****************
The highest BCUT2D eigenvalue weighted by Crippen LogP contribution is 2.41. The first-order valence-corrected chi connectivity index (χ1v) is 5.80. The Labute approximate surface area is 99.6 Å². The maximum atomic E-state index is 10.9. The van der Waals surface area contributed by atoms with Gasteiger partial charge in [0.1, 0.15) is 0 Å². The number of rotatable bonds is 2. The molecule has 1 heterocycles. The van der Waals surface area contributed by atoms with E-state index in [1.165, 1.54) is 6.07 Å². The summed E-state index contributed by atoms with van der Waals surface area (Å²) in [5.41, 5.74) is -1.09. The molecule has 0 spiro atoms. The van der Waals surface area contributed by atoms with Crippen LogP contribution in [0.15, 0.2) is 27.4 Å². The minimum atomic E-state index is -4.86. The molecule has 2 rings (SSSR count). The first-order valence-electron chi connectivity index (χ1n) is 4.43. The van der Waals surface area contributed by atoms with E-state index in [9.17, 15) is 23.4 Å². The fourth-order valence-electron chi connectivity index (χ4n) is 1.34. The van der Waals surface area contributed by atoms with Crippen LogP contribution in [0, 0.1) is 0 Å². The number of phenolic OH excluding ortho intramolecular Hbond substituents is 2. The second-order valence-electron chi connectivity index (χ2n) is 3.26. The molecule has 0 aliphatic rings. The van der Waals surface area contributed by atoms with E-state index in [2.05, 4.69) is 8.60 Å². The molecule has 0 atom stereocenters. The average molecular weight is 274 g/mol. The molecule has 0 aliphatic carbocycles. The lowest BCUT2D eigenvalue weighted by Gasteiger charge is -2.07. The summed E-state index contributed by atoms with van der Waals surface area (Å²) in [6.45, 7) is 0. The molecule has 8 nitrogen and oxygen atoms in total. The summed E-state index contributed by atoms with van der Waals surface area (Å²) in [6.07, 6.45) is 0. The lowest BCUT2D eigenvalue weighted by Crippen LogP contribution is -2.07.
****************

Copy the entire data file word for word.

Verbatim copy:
The highest BCUT2D eigenvalue weighted by Crippen LogP contribution is 2.41. The first-order valence-corrected chi connectivity index (χ1v) is 5.80. The Labute approximate surface area is 99.6 Å². The maximum atomic E-state index is 10.9. The van der Waals surface area contributed by atoms with Gasteiger partial charge in [0.1, 0.15) is 0 Å². The number of rotatable bonds is 2. The molecule has 1 heterocycles. The van der Waals surface area contributed by atoms with E-state index in [1.165, 1.54) is 6.07 Å². The summed E-state index contributed by atoms with van der Waals surface area (Å²) in [5.41, 5.74) is -1.09. The molecule has 0 spiro atoms. The van der Waals surface area contributed by atoms with Crippen LogP contribution in [0.15, 0.2) is 27.4 Å². The minimum atomic E-state index is -4.86. The molecule has 2 rings (SSSR count). The first-order valence-electron chi connectivity index (χ1n) is 4.43. The van der Waals surface area contributed by atoms with E-state index in [9.17, 15) is 23.4 Å². The fourth-order valence-electron chi connectivity index (χ4n) is 1.34. The van der Waals surface area contributed by atoms with Crippen LogP contribution in [0, 0.1) is 0 Å². The number of phenolic OH excluding ortho intramolecular Hbond substituents is 2. The second-order valence-electron chi connectivity index (χ2n) is 3.26. The molecule has 0 aliphatic rings. The van der Waals surface area contributed by atoms with E-state index in [2.05, 4.69) is 8.60 Å². The molecule has 0 atom stereocenters. The average molecular weight is 274 g/mol. The molecule has 0 aliphatic carbocycles. The lowest BCUT2D eigenvalue weighted by Gasteiger charge is -2.07. The summed E-state index contributed by atoms with van der Waals surface area (Å²) in [6.45, 7) is 0. The molecule has 8 nitrogen and oxygen atoms in total. The summed E-state index contributed by atoms with van der Waals surface area (Å²) in [6.07, 6.45) is 0. The lowest BCUT2D eigenvalue weighted by Crippen LogP contribution is -2.07.